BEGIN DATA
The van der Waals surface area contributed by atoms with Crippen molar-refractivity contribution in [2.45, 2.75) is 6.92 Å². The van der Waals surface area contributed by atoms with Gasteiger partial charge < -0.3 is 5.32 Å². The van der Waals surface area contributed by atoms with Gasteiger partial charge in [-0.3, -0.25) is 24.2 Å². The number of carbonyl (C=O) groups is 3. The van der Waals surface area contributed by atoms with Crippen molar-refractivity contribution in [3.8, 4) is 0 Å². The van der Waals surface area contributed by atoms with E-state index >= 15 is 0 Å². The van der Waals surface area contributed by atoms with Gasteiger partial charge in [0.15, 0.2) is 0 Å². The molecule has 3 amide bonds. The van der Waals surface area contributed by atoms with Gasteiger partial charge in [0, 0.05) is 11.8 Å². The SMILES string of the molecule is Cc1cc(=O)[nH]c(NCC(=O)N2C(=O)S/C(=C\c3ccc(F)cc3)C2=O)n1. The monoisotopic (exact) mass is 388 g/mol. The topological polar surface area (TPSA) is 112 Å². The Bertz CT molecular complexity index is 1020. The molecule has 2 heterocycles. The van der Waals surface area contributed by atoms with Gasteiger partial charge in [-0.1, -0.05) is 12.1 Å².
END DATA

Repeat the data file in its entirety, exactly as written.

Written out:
The van der Waals surface area contributed by atoms with Crippen molar-refractivity contribution in [2.45, 2.75) is 6.92 Å². The van der Waals surface area contributed by atoms with Gasteiger partial charge < -0.3 is 5.32 Å². The van der Waals surface area contributed by atoms with Gasteiger partial charge in [-0.3, -0.25) is 24.2 Å². The number of carbonyl (C=O) groups is 3. The van der Waals surface area contributed by atoms with Crippen molar-refractivity contribution in [3.8, 4) is 0 Å². The van der Waals surface area contributed by atoms with E-state index >= 15 is 0 Å². The van der Waals surface area contributed by atoms with Gasteiger partial charge in [0.15, 0.2) is 0 Å². The molecule has 3 amide bonds. The van der Waals surface area contributed by atoms with Gasteiger partial charge in [0, 0.05) is 11.8 Å². The SMILES string of the molecule is Cc1cc(=O)[nH]c(NCC(=O)N2C(=O)S/C(=C\c3ccc(F)cc3)C2=O)n1. The monoisotopic (exact) mass is 388 g/mol. The topological polar surface area (TPSA) is 112 Å². The Bertz CT molecular complexity index is 1020. The molecule has 2 heterocycles. The van der Waals surface area contributed by atoms with Gasteiger partial charge in [-0.1, -0.05) is 12.1 Å².